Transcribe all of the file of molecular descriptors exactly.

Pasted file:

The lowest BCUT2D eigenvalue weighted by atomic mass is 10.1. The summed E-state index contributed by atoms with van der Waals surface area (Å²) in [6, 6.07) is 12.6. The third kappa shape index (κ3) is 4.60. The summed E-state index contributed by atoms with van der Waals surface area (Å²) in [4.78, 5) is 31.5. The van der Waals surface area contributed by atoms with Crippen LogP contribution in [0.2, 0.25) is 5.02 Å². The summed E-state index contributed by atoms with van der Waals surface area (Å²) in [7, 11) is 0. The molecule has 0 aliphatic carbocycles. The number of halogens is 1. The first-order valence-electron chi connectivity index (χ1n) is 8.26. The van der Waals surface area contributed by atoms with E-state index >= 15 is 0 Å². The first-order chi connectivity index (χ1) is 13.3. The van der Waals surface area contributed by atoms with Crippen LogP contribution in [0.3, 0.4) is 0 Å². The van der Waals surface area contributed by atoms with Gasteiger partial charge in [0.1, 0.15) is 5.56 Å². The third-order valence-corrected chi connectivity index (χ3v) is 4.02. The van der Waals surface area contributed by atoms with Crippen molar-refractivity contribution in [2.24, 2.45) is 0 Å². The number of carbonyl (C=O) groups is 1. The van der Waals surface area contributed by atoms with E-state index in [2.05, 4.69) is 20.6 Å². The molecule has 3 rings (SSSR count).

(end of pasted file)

The lowest BCUT2D eigenvalue weighted by atomic mass is 10.1. The summed E-state index contributed by atoms with van der Waals surface area (Å²) in [6, 6.07) is 12.6. The third kappa shape index (κ3) is 4.60. The summed E-state index contributed by atoms with van der Waals surface area (Å²) in [4.78, 5) is 31.5. The van der Waals surface area contributed by atoms with Crippen LogP contribution in [0.2, 0.25) is 5.02 Å². The summed E-state index contributed by atoms with van der Waals surface area (Å²) in [7, 11) is 0. The molecule has 0 aliphatic carbocycles. The number of halogens is 1. The first-order valence-electron chi connectivity index (χ1n) is 8.26. The van der Waals surface area contributed by atoms with E-state index >= 15 is 0 Å². The first-order chi connectivity index (χ1) is 13.3. The van der Waals surface area contributed by atoms with Crippen LogP contribution in [0.3, 0.4) is 0 Å². The van der Waals surface area contributed by atoms with Gasteiger partial charge in [0.1, 0.15) is 5.56 Å². The third-order valence-corrected chi connectivity index (χ3v) is 4.02. The van der Waals surface area contributed by atoms with Crippen molar-refractivity contribution in [2.24, 2.45) is 0 Å². The number of carbonyl (C=O) groups is 1. The van der Waals surface area contributed by atoms with E-state index in [2.05, 4.69) is 20.6 Å². The molecule has 3 rings (SSSR count).